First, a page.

By guest contributor Alexis Stanford
We laughed. The sun set gloriously while we worked our way well into our second bottle of wine. While we sipped from our solo cups one of them told me about her experience on Our Time, the dating site for the “mature adult”. Her dryly humorous telling of how she, a multiple degree holding, more than financially stable, 5’8” woman attracted invariably the 5’2” man with the household income of $25,000 had me close to tears. We passed around the chenin blanc and I relayed to them how underwhelmed I’d become with men on Bumble and Tinder who are looking for someone to “ travel and go to the gym with but also chill and drink their favorite draft beer with all while playing with their new dog.” Our laughter peeled off the balcony of the bed and breakfast that had many years ago played host to summer camp experiences where I, and 12 or so other girls in two straight lines, laughed at our own stories. The house had watched us walk proudly out the back gate with our sunflower yellow bathing caps and beach towels ready to take on the world. Now, with almost 40 years between us, I a 26 year old single woman traveling for a weekend away with her mom, and these two best friends, one divorced and one never married, found that all it takes is a chance encounter, open heart, good (but cheap) glass (or two) of wine, and love as a discussion topic, to forge a bond that is as refreshing as brisk ocean breeze. The house was once again home to the familiar and the new, and I could feel it laughing with us.
As we laughed I realized that there is a good chance I will never really figure it out. I like rules – a lot – and always have it in the back of my mind that if I can just figure out what the rules around a circumstance are I can win the game, gaining the control and comfort that comes with a predictable outcome. But there aren’t any rules for love. Atleast not for finding it, losing it, forging it, breaking or mending it. We are all looking for it, but we don’t always find it where we think we will, and we haven’t always found it where we think we have. No matter our age, background, ethnicity, experiences, career paths, achievements or failures, aspirations or hopes, no matter what our story is, our story is almost never the one we would have predicted or written for ourselves. But our stories all share themes and threads that weave us together in a tapestry far bigger than we can imagine. And though these themes and threads are not rules, they do give me a thing or two to twirl between my fingers as I go along thinking, feeling, and living in this world. I lay them out now, next to my solo cup, and ponder what I see. What I see is this…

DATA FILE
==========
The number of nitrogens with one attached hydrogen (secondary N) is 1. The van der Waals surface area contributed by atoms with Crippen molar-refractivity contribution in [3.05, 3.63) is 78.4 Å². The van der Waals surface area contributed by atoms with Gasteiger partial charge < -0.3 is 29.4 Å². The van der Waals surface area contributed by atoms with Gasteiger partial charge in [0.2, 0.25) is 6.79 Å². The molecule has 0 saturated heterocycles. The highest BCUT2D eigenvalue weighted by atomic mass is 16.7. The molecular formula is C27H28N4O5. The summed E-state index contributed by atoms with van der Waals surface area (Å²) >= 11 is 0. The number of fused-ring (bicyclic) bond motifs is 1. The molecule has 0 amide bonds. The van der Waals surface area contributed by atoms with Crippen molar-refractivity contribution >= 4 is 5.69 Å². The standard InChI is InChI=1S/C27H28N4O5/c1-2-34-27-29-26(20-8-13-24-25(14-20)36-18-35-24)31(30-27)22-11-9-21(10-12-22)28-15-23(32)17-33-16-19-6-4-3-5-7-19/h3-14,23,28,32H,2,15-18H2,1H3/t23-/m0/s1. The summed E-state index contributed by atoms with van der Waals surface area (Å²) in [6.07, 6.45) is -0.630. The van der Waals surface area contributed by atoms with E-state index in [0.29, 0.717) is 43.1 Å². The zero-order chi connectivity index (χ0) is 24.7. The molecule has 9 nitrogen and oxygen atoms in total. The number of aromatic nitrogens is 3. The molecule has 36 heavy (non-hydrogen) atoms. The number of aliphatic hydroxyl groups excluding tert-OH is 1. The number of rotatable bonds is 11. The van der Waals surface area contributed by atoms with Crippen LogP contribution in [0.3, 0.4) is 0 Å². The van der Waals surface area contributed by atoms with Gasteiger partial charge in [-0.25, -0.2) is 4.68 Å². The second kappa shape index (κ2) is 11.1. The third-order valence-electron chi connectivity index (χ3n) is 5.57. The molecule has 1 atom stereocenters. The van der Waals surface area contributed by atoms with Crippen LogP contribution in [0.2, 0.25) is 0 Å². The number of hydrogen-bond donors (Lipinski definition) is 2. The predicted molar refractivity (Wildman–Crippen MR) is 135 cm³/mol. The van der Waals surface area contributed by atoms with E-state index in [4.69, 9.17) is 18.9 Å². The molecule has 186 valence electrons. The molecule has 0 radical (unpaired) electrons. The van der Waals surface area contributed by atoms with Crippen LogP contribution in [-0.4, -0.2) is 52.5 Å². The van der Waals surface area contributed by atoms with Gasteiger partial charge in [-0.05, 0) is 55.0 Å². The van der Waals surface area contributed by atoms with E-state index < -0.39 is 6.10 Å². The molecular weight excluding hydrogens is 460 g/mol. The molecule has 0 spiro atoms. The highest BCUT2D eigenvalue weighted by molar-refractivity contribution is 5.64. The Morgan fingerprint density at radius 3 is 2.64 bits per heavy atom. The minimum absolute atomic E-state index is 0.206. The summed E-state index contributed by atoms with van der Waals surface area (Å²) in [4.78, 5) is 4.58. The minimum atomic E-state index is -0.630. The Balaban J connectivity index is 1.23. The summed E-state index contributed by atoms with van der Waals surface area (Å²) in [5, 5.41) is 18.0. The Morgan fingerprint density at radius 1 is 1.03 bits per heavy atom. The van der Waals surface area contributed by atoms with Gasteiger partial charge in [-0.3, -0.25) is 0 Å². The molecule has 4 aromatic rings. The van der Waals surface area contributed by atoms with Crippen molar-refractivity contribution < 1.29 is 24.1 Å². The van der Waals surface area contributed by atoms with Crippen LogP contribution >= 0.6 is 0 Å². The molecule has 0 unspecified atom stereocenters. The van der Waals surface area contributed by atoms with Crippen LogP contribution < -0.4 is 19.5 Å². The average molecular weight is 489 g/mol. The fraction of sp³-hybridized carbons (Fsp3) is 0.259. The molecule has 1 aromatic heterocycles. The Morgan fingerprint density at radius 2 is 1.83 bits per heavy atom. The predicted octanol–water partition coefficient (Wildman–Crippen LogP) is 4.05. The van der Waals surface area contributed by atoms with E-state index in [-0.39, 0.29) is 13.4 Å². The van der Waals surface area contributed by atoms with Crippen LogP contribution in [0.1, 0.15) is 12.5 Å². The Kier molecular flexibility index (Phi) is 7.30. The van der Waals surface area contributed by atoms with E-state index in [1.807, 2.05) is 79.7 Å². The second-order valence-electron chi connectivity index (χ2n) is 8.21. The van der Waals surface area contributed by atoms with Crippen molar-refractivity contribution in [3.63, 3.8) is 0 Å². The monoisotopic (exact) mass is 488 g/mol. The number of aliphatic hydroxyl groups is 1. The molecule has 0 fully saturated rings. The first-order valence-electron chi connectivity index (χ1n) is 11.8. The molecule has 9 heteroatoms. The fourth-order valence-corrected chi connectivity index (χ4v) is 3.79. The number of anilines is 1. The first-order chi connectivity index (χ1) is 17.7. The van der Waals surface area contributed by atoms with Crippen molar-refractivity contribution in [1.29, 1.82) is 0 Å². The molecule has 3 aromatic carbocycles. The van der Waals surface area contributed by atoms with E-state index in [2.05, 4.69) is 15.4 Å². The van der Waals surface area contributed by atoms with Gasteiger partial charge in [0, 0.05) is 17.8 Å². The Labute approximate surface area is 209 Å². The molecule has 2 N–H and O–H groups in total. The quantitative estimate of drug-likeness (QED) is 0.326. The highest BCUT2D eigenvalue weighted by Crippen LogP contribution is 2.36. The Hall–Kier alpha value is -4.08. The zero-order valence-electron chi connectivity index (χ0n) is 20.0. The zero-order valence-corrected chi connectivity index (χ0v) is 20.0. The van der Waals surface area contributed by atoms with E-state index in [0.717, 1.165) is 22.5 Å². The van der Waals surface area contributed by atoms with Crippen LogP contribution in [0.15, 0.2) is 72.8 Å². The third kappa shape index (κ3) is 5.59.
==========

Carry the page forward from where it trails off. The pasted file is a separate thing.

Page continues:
1.) Love is not for the risk averse
I hate risk as much as I love rules. For most of the past 26 years I thought that there was a road map to the love of my life. That straying from the road would lead to landmines set to destroy my heart, reputation, and overarching chance of ever encountering that love. That staying on the road would lead to picture book romance, white picket fences and messy minivans, and the kind of happiness that only Nicholas Sparks himself could dream of. But at some point during this year – still unboyfriended, unkissed, and barely dated – I began to question whether there was a roadmap, or whether there was even a road at all. Maybe finding love is more like hacking through a jungle in the congo with nothing but a machete and a tour guide who doesn’t speak your language. Maybe it’s like ice skating on a lake, which may not be completely frozen, out in the middle of nowhere with no one to pull you out if you fall through. Maybe love is far more like the 7 ½ hours that comprise the middle of the Lord of the Rings movies than the first or last half hour. In other words, if you want love, in any of its shapes or forms you may just need to be willing to risk something. Maybe you need to be willing to risk everything. If love is what we hope it is, then it’s probably worth it.
2.) True love is not something you can fall into – at least not if you plan to survive it.
No more than one simply falls into the Amazon or the Arctic Tundra. Don’t get me wrong, those places are thrilling, full of wonderfully exotic creatures and experiences, and a semi-trailer full of amazing instagram pics. But I’ll be damned if I’m gonna go to either of those places without thinking through what equipment, time commitments, and preparations are required to prevent the journey from killing me. The kind of love that lasts, the kind that lives through barren deserts and floods, is a love that is chosen not stumbled upon. People who fall, trip, or throw themselves recklessly into love often walk away scathed unnecessarily, and some don’t walk away at all. At least not in the emotional sense. Love, of any kind, is not something to blindly stumble into, but conscientiously walk towards.